I had a small but talented group of students in my Fractals & Chaos mini-course this year. They used Fractal Explorer, Apophysis, Winfeed, and Chaoscope to create their final projects, which are displayed below. Enjoy!

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I had a small but talented group of students in my Fractals & Chaos mini-course this year. They used Fractal Explorer, Apophysis, Winfeed, and Chaoscope to create their final projects, which are displayed below. Enjoy!

Last night, we had a massive storm system pass through Nashville, and it knocked out the power at my school. Initially, the administration planned on a 10:00 am opening with shortened blocks. By 9:30 the power was still not restored, so classes were cancelled for the entire day.

For me and my students, this was not a problem. I had uploaded screencasts covering content for all of my courses for the next two weeks. I simply emailed my students and told them to work on the problems that I had assigned for today, then watch the next screencast. They will come to school tomorrow ready to work on the scheduled assignment, as if we had never missed a day of school. I’ll answer any questions on the problems they worked on at home, but we should stay on track with the syllabus.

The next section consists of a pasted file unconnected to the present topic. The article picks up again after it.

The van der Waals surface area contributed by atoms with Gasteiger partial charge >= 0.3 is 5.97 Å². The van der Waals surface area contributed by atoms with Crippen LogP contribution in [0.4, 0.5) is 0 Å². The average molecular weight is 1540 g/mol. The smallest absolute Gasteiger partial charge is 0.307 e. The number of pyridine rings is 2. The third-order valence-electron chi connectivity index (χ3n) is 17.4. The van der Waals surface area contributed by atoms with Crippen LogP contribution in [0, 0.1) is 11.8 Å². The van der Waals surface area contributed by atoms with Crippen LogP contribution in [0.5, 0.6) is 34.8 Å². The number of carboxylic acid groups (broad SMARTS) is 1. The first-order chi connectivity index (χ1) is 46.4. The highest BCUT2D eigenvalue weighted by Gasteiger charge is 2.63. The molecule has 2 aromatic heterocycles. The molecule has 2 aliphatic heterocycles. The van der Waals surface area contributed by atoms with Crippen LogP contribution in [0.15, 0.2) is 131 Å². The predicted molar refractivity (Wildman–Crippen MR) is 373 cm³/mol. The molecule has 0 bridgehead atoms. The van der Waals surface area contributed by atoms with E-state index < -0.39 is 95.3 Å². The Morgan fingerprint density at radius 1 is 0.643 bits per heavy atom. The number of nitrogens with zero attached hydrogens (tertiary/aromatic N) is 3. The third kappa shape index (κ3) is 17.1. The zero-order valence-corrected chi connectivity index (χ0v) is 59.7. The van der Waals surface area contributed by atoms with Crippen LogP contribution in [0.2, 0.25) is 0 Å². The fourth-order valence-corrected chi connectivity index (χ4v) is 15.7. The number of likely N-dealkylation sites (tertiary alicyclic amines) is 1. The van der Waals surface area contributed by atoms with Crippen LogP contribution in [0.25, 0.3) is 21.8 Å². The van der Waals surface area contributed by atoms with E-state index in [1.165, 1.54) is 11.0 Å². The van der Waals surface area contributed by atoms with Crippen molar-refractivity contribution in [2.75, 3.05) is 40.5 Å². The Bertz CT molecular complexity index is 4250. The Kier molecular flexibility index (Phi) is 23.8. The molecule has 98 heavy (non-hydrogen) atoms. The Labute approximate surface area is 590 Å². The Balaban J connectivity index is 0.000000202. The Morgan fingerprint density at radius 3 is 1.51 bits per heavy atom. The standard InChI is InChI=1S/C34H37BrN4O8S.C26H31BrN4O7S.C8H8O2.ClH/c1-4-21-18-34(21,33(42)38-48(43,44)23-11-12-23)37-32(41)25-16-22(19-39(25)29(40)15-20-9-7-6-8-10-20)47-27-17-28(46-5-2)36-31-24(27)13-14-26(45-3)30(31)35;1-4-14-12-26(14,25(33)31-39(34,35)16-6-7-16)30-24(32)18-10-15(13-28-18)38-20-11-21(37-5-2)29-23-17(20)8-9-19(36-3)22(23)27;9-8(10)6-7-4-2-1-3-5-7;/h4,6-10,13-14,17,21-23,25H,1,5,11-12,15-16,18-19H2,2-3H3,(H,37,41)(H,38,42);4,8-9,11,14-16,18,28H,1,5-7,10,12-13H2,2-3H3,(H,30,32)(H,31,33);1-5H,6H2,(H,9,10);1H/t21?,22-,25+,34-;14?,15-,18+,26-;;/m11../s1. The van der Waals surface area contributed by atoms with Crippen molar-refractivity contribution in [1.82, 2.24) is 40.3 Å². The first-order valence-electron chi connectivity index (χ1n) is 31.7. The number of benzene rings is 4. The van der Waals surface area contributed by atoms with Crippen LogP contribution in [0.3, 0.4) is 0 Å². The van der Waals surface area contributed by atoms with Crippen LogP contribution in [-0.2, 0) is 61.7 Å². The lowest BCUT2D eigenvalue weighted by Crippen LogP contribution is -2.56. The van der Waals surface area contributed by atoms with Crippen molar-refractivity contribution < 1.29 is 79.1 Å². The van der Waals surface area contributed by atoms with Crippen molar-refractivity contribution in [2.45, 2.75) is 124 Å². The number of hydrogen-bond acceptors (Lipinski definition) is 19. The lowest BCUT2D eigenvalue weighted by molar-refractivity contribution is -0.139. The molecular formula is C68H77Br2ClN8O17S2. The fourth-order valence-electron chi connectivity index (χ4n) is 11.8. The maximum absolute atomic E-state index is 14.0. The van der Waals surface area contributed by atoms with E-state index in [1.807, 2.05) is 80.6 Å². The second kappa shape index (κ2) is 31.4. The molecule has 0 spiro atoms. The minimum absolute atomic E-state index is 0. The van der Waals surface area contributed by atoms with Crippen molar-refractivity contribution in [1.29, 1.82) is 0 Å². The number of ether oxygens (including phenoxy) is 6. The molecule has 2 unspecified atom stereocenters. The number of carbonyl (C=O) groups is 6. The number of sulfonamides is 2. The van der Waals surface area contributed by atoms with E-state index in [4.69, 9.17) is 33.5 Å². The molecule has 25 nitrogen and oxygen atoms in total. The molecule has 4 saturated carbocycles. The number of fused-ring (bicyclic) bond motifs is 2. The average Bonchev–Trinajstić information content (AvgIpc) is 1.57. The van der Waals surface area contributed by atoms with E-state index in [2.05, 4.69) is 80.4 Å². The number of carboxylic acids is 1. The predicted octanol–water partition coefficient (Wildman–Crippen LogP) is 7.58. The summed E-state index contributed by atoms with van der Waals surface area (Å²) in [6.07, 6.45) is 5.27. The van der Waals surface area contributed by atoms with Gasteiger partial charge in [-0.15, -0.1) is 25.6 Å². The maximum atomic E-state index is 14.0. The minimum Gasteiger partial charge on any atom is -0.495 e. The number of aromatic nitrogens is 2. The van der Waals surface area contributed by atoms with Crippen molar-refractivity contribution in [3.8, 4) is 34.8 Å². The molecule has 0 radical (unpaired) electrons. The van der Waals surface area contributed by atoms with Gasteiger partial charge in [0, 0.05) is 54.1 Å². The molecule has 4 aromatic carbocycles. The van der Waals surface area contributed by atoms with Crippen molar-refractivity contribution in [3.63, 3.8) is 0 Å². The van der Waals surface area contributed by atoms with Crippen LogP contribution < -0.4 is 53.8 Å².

It is so easy to record a screencast now (www.screencast-o-matic.com), or create an asynchronous dialogue with your students (www.voicethread.com), there is no excuse for any class to fall behind a scheduled syllabus. Embrace the tools available, and be the most effective teacher you can be, even if classes are cancelled!

I taught another three-week stained-glass mini-course this year. After my students learn the basic technique of copper-foil stained glass windows, they research a math topic, write a paper on it, and illustrate it with a window of their own design. Topics this year included systems of inequalities, the Fibonacci Sequence, corresponding angles formed by two lines and a transversal, the Four-Color Theorem, and the Pythagorean Theorem among others.

Here’s a gallery of their finished windows:

Only a geek would get excited about this, but ever since I started this blog, I’ve been frustrated with my inability to paste equations and expressions I create with MathType into WordPress. Today, I finally learned how to do it (thanks to the Design Science site).

Step 1: In MathType, go to “Preferences”, and choose “Cut and Copy Preferences….”:

Step 2: In the popup window, click on “Equation for application or website:”, and in the dropdown menu select “WordPress”:

Step 3: Create your mathematical expression, copy it, and paste it into WordPress. It will look like a string of text characters beginning with “$latex”, but if you preview your post you will see that it is displayed as a mathematical expression!

A couple of tips:

If you use MathType a lot with other applications (Word, in particular) don’t forget to go back to “Preferences/Cut and Copy Preferences…” and change it back to “Equation object (Windows OLE graphic)”.

If your expression is rational, it may appear small. To correct that, insert “\displaystyle\” after “$latex”: